Accurately Mounting Jaws On Three-Jaw Chucks

The most common workholding device for turning centers is the three-jaw chuck. Setup people remove and replace top tooling (jaws) during every setup, and this task can be relatively simple if quick-change chucks are used.

Columns From: 12/2/2005 Modern Machine Shop,

The most common workholding device for turning centers is the three-jaw chuck. Setup people remove and replace top tooling (jaws) during every setup, and this task can be relatively simple if quick-change chucks are used. However, the vast majority of three-jaw chucks used on turning centers are not quick-change chucks; therefore, mounting and replacing the jaws will take much longer.

With most three-jaw chucks, two socket head cap screws are used to clamp each jaw (with a long tee nut) to the chuck’s master jaw. Thus, a total of six screws are needed for the three jaws. The master jaws on the chuck have small serrations that match serrations on each top-tooling jaw. These serrations are so small that it can be difficult to place each jaw in the same serration of its master jaw.

It is also important that the jaws be mounted in such a way that they clamp near the middle of the chuck stroke and, of course, jaws must be mounted in those serrations that allow the jaws to clamp the workpiece. This can be a complicated task —especially for beginners. If the jaws are not mounted properly, the whole task of mounting the jaws must be repeated. Because the serrations are so small, the setup person won’t know something is wrong until all three jaws are mounted.

Setup people eventually get good at approximating the position of each jaw so that it will clamp at the appropriate diameter. However, this skill comes at the price of much trial-and-error. Mounting jaws can be very frustrating for entry-level setup people as they try to figure it out. If you see your setup people struggling with the task of jaw mounting, you should do something to help them.

While the following method may sound complicated, it is one way to place all three jaws in the correct serrations on the very first try. However, it takes a little up-front work. If you can determine the diameter at which the jaws must be placed so that they clamp the workpiece in the middle of the chuck stroke, you can use a pointer along with the X-axis position display to help you mount each jaw.

For example, if you have a chuck with a 0.25-inch stroke (0.5 inch diameter increase/decrease), you’re going to mount jaws with the chuck in its closed position (master jaws toward the chuck center). When mounting jaws that will clamp on an external diameter, each jaw must be placed in the master jaw in such a way that its workpiece-contacting surface is 0.25 inch smaller (in diameter) than the diameter the jaws will be clamping on. This will allow for half the jaw stroke. When the jaws are actually clamped on a workpiece, they will contact the workpiece in the middle of the chuck’s stroke.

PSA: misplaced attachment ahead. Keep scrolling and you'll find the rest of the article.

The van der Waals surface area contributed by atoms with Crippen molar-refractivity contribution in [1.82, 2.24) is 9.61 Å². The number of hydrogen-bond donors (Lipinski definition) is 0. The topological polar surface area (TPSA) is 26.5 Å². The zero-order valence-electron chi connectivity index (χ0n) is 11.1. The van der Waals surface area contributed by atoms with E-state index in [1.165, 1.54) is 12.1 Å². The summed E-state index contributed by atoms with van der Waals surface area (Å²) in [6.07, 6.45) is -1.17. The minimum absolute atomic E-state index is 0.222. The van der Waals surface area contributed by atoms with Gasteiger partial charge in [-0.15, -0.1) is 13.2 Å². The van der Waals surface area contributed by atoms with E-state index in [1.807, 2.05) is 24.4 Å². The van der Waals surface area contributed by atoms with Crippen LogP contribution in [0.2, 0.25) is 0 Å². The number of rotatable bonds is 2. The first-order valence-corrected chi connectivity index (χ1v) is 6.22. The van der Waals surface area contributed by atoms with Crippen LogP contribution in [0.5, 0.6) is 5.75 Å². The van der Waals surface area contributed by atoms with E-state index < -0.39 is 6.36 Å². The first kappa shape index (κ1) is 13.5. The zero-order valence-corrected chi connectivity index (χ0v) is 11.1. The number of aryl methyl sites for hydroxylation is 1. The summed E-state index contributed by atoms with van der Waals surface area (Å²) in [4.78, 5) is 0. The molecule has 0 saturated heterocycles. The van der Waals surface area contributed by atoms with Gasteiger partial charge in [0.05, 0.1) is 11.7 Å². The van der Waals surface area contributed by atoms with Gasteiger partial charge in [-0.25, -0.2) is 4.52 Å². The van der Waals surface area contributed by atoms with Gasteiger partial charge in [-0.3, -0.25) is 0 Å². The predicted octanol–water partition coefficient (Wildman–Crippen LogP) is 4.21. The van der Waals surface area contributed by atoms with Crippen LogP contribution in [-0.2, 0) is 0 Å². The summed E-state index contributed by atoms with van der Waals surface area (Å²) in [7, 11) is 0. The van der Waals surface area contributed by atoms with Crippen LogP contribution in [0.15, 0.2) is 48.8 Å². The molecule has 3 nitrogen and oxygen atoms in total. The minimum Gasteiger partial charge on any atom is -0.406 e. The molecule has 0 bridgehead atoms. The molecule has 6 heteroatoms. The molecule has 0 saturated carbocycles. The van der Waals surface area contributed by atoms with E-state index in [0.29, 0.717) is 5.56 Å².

For soft jaws, you must also allow for jaw boring. For external clamping, subtract the amount of material you’ll be removing from the jaw from the diameter just determined. For example, to clamp on a 4.0-inch diameter using soft jaws, with about 0.1 inch of material to be removed from each jaw, the mounting diameter will be 3.55 inches (4.0 inches minus 0.25-inch jaw stroke minus 0.2 inch of stock—twice the amount of stock to be removed from each jaw).

Once you have determined the diameter at which the current clamping surface of each jaw must be mounted, you can make the long boring bar point to this diameter. To do so, calibrate the boring bar’s pointing diameter with the X-axis display.

With the X-axis display calibrated, use the handwheel to bring the tip of the boring bar to your calculated clamping diameter. Then bring the tip of the boring bar up close to the chuck face. Use the tip of the boring bar to determine which serration each jaw should be mounted in. You may have to move the boring bar away in Z (but do not move it in X) in order to actually mount the jaw. Repeat this procedure for each jaw. When you’re finished, each jaw will be in the same serration.

With hard jaws, the chuck will be in the middle of its stroke when the workpiece is clamped. However, if you’re mounting soft jaws, they must be machined. When you’re finished machining them, they will clamp on the workpiece in the middle of the chuck stroke.
The same technique can be applied to internal clamping, but you may have to calculate the diameter a little differently. If you’re still mounting the jaws with the master jaws toward the spindle center, you still subtract the jaw stroke from the workpiece diameter to determine the clamping diameter. So for hard jaws, the calculation is exactly the same as it is for external clamping. However, with soft jaws, you must add twice the amount of material you’ll be removing from each jaw to the diameter just calculated.

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